Even a growing world economy isn’t enough to keep oil demand rising at ever-increasing rates, it seems.
The International Energy Agency, in its latest oil market report, predicts that the increase in oil demand will slow next year to a 1.3m barrel/day increase, from a 1.8m b/d rise in 2010.
The agency, which warned several times last year of a “supply crunch” due to falling investment in upstream production, is much more sanguine these days on the supply-demand balance.
Its new report notes some supply concerns, particularly around Iran, but says that investment in upstream production seems to be stable. “Whisper it quietly, but we might, just might, be in for some market stability for a while longer,” it says of its 2011 forecasts.
This decreasing rate of demand between 2009-10 and 2010-11 comes despite forecast on a rising rate of GDP growth; from 4.1 per cent in 2010 to 4.3 per cent in 2011. As the agency writes:
Despite economic recovery, oil demand growth slows to 1.3 mb/d next year from 1.8 mb/d in 2010, amid a continued structural shift away from oil in the OECD and the dual impact of improving end‐use efficiency and gradual phase‐down of economic stimulus in the non‐OECD.
However the decoupling of oil demand from GDP growth is part of a steady trend, despite the rise in demand growth from emerging markets:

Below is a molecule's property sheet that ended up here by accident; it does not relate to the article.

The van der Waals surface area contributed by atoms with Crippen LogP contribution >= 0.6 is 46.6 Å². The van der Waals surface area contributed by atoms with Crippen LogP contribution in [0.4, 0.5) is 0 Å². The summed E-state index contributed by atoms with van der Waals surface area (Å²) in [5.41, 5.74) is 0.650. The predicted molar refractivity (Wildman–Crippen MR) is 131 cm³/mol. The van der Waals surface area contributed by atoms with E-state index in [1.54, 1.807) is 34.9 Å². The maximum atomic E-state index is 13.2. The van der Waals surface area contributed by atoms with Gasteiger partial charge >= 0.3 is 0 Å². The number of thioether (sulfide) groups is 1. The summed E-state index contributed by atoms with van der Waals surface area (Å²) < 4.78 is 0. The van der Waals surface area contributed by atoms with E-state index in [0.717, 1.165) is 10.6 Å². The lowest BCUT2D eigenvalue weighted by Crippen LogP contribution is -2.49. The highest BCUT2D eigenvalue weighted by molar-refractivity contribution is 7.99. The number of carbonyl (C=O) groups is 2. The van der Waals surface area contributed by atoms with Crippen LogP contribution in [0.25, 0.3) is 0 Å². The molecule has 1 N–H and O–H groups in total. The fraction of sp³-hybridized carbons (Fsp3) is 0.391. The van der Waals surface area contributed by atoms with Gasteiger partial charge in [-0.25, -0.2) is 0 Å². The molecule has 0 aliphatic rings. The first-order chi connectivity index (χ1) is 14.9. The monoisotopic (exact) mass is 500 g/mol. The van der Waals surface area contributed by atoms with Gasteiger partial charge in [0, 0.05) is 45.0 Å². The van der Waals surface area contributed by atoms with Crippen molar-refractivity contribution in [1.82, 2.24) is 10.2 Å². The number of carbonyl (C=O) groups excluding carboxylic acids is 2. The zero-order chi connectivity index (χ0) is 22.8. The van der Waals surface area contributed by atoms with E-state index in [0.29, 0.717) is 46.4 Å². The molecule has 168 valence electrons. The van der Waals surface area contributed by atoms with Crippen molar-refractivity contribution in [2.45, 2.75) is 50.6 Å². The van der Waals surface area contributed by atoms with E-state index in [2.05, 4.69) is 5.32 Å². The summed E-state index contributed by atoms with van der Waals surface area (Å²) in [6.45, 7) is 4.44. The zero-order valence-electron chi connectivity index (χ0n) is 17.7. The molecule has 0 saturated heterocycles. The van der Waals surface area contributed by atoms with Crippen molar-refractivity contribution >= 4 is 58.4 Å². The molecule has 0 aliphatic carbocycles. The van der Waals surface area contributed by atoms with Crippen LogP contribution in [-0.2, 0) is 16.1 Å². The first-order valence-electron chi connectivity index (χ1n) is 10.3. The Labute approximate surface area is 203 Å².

In fact, over the next five years, growth slows steadily from +1.8m barrels per day between 2009 and 2010 to a mere +900,000 b/d between 2014 and 2015. From its medium-term oil and gas market outlook:
2009 – 2010: 1.6m b/d
2010 – 2011: 1.3m
2011 – 2012: 1.2m
2012 – 2013: 1.1m
2013 – 2014: 1m
2014 – 2015: 0.9m
And to what can we attribute the fall in growth?
In the short term, at least, a big China is part of it. From today’s report:
Non‐OECD Asia, the Middle East and Latin America will continue to command the lion’s share of oil demand growth in 2011, but at a somewhat slower pace when compared to 2010. This is mostly due to expectations that Chinese demand growth will moderate as the government gradually withdraws its fiscal and monetary stimuli. As such, China should account for about 30% of global growth next year, versus almost half this year.
Or, in graph form: